A fungus which kills frogs is among the most destructive invasive species ever recorded, pushing more than 500 amphibian species towards extinction, researchers reveal in a study published in the journal Science.
The virulent disease is caused by the fungus Batrachochytrium dendrobatidis (Bd) and is known as chytridiomycosis. The pathogen emerged from Asia in the 1980s and proliferated through the live animal trade, causing mass amphibian die-offs, even in uninhabited, pristine environments.
“Despite increasing understanding of the fungus, scientists have only been able to guess at the scale of damage caused by Bd to amphibian populations across the world,” largely due to a lack of an appropriate dataset, write Dan Greenberg and Wendy Palen, from Canada’s Simon Fraser University, in a related Perspective in the same journal.
The study represents the first global epidemiological analysis of the extent of amphibian biodiversity loss caused by this disease.
Led by Ben Scheele from the Australian National University, with colleagues from institutions worldwide, the research used a comprehensive dataset and expert interviews to reconstruct a detailed history of the extent and severity of the effect of Bd on amphibian populations.
Of 501 amphibian species, 90 are confirmed or presumed extinct in the wild, and a further 124 species are suffering abundance declines of more than 90%.
These grim findings are “the greatest documented loss of biodiversity attributable to a pathogen” the researchers write, placing Bd “among the most destructive invasive species, comparable to rodents (threatening 420 species) and cats (Felis catus) (threatening 430 species)”.
There are other wildlife pathogens such as white-nose syndrome (Pseudogymnoascus destructans) in bats which affects six species, and West Nile virus (Flavivirus sp) in 23 bird species, but the scale of Bd effects are unprecedented, with impacts on 6.5% of described amphibian species.
The most severe die-offs from the disease peaked globally in the 1980s, even before the Bd pathogen was identified, with another smaller peak in the 2000s. Most amphibian declines have occurred in the tropics of Australia, central America and South America.
The study examined life history traits and environmental conditions to determine why some species declined more severely than others, and found that large-bodied, aquatic frogs with a restricted range are most affected by the Bd pathogen. This is because the fungus dies when desiccated, and thus thrives in more permanent water. Larger bodied, longer living frogs have less reproductive potential to offset mortality due to the disease.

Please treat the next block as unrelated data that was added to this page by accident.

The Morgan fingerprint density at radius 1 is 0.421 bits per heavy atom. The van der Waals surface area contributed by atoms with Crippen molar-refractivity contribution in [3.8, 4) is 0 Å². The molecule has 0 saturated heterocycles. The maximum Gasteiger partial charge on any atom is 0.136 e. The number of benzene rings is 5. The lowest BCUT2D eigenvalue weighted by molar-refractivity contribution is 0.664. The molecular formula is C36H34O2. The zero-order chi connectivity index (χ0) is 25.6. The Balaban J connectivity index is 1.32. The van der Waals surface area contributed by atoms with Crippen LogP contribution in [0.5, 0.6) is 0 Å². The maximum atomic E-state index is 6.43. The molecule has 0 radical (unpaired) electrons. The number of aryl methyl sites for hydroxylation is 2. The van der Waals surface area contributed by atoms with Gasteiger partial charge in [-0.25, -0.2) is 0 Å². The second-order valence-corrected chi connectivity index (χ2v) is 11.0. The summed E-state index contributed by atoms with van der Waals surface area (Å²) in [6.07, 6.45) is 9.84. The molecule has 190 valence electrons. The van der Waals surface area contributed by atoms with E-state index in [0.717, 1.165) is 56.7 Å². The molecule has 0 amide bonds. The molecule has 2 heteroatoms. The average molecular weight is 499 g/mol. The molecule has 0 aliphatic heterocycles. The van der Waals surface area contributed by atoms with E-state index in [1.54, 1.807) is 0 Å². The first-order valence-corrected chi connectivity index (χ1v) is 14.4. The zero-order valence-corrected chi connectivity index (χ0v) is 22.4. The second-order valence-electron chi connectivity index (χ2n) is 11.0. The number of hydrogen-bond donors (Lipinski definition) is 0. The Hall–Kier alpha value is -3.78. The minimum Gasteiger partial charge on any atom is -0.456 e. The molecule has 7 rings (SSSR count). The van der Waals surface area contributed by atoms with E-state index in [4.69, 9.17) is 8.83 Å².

Although the number of new declines has now eased, there remains potential for substantial amphibian loss in areas not yet exposed to Bd, most notably the highly biodiverse islands of Madagascar and Papua New Guinea.
Out of the 292 surviving amphibian species of which population trends are known, 12% have shown initial signs of recovery – however, not in the lineages most susceptible to the disease. The remaining 232 species in the analysis have shown no signs of recovery from Bd.
Along with habitat loss, exploitation and climate change, “Bd is but one more nail in the coffin for the state of amphibians globally”, Greenberg and Palen write.
Actions such as protecting habitat and limiting collection of wild caught populations may reduce these threats, they note, but in contrast “there appear to be few viable management actions one pathogenic Bd strains have established”, besides the evolutionary rescue of wild populations.
Therefore, limiting trade and the potential spread of the fungus is imperative. This is challenging in the face of the current expansion of global trade routes.
“The unprecedented lethality of a single disease affecting an entire vertebrate class highlights the threat from the spread of pathogens in a global world,” the study warns. Effective biosecurity and an immediate reduction in wildlife trade are urgently needed to reduce the risk of further spread of this most virulent invasive species.
Tanya Loos is an ecologist and science writer based in regional Victoria, Australia.
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